GARDINER — After weighing its own schedule and priorities in the next several months, the Gardiner City Council opted to push ahead with its city manager search Wednesday by choosing a search firm.

After a brief debate at Wednesday’s City Council meeting, elected officials voted 6-0 to hire the Eaton Peabody Consulting Group to undertake the search for Gardiner’s next top administrator, forgoing conducting interviews with the three organizations that responded.

Eaton Peabody was one of three organizations to respond to the city’s request for proposals for search services. The Maine Municipal Association and Norman, Hanson & DeTroy, a law firm, also responded.

In reviewing the three proposals, city councilors evaluated cost, the approach each organization outlined and timelines as well as the timing of search.

“I think it’s potentially valuable to bring folks in and have a conversation,” District 3 City Councilor Colin Frey said. “A lot of this process is going to be about that working relationship so there could be a lot of value in that.”

In the next month, city councilors are focusing on budget deliberations as they set spending priorities for the next fiscal year that starts on July 1. And typically, the schedule of City Council meetings is lighter in the summer in deference to vacation plans.

“The big constraint is our schedule; we’re pretty tied up,” Frey said. “If we want to bring all three in to have a conversation and pseudo interview, that could add considerable more time to the process.”

The vacancy for the city’s top administrator was created earlier this year by the resignation of Christine Landes, who was in the third year of her three-year contract with the city. She was hired after a 17-month search, conducted with the help of David Barrett, director of personnel services and labor relations for the Maine Municipal Association. She has since been hired as the town manager for New Gloucester.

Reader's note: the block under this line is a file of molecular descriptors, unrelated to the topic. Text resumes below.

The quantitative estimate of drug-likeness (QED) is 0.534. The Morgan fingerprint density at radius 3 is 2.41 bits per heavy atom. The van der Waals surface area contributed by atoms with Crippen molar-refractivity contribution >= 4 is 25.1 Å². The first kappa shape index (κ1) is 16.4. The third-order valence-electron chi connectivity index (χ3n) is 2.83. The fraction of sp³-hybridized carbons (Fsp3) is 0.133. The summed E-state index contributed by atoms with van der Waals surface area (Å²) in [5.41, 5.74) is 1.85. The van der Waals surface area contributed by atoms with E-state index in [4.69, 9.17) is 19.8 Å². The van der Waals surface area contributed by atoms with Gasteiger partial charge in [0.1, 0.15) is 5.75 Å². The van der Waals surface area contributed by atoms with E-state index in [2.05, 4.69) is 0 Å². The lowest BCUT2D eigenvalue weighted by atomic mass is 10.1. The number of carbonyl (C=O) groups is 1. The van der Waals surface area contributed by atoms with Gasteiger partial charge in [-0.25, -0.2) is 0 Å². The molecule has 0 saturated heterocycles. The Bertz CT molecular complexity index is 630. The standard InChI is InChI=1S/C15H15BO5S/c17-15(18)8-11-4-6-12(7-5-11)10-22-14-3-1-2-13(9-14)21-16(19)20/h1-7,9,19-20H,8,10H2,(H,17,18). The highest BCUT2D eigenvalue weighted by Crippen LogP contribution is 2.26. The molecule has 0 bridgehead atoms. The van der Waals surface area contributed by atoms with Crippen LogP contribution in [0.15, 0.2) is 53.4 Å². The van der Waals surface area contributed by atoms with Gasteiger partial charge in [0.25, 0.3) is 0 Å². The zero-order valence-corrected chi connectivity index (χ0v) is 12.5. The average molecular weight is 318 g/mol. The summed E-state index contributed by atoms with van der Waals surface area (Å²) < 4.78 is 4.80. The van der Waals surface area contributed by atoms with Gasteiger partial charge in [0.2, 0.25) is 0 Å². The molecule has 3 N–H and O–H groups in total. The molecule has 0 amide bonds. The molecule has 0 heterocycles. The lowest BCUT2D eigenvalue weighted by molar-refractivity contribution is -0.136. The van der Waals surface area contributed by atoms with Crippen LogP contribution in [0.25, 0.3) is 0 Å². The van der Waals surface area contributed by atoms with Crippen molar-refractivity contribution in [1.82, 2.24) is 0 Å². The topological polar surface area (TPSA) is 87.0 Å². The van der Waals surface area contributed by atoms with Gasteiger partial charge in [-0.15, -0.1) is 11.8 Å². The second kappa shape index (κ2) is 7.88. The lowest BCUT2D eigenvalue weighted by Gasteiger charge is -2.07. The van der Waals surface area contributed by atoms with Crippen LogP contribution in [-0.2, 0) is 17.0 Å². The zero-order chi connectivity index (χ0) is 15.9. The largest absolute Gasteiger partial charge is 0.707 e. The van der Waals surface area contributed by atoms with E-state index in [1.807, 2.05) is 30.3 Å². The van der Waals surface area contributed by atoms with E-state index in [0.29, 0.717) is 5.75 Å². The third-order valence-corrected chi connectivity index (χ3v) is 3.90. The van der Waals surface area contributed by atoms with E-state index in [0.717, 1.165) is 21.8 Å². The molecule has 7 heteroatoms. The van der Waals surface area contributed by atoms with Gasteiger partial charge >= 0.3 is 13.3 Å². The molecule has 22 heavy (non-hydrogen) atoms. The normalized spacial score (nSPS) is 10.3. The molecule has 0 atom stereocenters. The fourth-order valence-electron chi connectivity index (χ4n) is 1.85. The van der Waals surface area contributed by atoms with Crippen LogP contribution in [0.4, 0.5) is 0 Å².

City officials have said they don’t want this process to take that long.

“With the timeline you’ve laid out for us, we’re talking with our schedule, June is gone, July is gone,” At-large City Councilor Tim Cusick said. “It will be almost September before we would be able to corral everybody together (for interviews). I’m not sure what we’ll gain by meeting one person from each company. This is going to be a long process and we should get moving on it now.”

“I just want to remind council to not feel pressure,” Anne Davis, acting city manager, said. “I will continue (as) acting city manager so you can hire this person smartly and the position smartly. I have never found that acting in a rush has been helpful for anything.”

Davis is also the director of the Gardiner Public Library. While she plans to retire from that position this year, she said she’ll stay on as acting city manager as long as she’s needed. She has served as interim city manager both before Landes was hired, and during the 10-month search for Scott Morelli, who resigned in 2017 to accept the position of city manager in South Portland.

Under Eaton Peabody’s proposal, Don Gerrish will lead the recruitment process, which includes developing a search strategy, outlining the essential skills and experiences required, setting the search timeline, advertising for the position, reviewing resumes, and developing a list of candidates for review. The process also includes scheduling interviews, conducting background checks and if requested, helping to negotiate a contract.

Under the proposed schedule, the first round of candidate interviews could take place in mid-July with a city manager named by mid-August.

Mayor Patricia Hart noted that Gerrish conducted the search that resulted in Morelli being hired in South Portland.

For these services, the city is expected to pay $6,000 plus expenses like advertising, mileage and printing.

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